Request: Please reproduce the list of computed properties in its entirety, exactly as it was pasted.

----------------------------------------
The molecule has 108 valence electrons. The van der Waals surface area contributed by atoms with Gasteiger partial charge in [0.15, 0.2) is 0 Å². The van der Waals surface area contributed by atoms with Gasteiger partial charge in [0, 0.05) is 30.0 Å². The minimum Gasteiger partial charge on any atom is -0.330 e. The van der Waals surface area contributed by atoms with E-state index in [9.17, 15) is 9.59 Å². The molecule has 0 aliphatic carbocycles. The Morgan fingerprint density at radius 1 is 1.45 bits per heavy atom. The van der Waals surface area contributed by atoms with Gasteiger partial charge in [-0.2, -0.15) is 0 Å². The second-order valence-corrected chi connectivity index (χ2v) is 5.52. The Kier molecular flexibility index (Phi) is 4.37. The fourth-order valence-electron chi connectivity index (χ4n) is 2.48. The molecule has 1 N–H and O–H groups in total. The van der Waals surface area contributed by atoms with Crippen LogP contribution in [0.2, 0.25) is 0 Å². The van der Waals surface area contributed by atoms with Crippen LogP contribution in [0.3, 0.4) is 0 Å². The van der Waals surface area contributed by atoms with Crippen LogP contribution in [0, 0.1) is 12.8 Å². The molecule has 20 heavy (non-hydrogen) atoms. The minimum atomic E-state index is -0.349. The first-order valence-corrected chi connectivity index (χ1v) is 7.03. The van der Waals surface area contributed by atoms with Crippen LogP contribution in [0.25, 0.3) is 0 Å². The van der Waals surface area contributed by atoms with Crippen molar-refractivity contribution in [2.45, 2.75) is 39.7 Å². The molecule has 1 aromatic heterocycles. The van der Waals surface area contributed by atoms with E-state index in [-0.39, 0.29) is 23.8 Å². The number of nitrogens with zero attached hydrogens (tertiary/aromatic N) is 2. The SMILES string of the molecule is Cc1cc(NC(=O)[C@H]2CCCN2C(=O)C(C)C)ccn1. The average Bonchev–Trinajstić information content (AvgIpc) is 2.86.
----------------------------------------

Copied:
The molecule has 108 valence electrons. The van der Waals surface area contributed by atoms with Gasteiger partial charge in [0.15, 0.2) is 0 Å². The van der Waals surface area contributed by atoms with Gasteiger partial charge in [0, 0.05) is 30.0 Å². The minimum Gasteiger partial charge on any atom is -0.330 e. The van der Waals surface area contributed by atoms with E-state index in [9.17, 15) is 9.59 Å². The molecule has 0 aliphatic carbocycles. The Morgan fingerprint density at radius 1 is 1.45 bits per heavy atom. The van der Waals surface area contributed by atoms with Gasteiger partial charge in [-0.2, -0.15) is 0 Å². The second-order valence-corrected chi connectivity index (χ2v) is 5.52. The Kier molecular flexibility index (Phi) is 4.37. The fourth-order valence-electron chi connectivity index (χ4n) is 2.48. The molecule has 1 N–H and O–H groups in total. The van der Waals surface area contributed by atoms with Crippen LogP contribution in [0.2, 0.25) is 0 Å². The van der Waals surface area contributed by atoms with Crippen LogP contribution in [0.3, 0.4) is 0 Å². The van der Waals surface area contributed by atoms with Crippen LogP contribution in [0, 0.1) is 12.8 Å². The molecule has 20 heavy (non-hydrogen) atoms. The minimum atomic E-state index is -0.349. The first-order valence-corrected chi connectivity index (χ1v) is 7.03. The van der Waals surface area contributed by atoms with Crippen LogP contribution in [0.25, 0.3) is 0 Å². The van der Waals surface area contributed by atoms with Crippen molar-refractivity contribution in [2.45, 2.75) is 39.7 Å². The molecule has 1 aromatic heterocycles. The van der Waals surface area contributed by atoms with E-state index in [-0.39, 0.29) is 23.8 Å². The number of nitrogens with zero attached hydrogens (tertiary/aromatic N) is 2. The SMILES string of the molecule is Cc1cc(NC(=O)[C@H]2CCCN2C(=O)C(C)C)ccn1. The average Bonchev–Trinajstić information content (AvgIpc) is 2.86.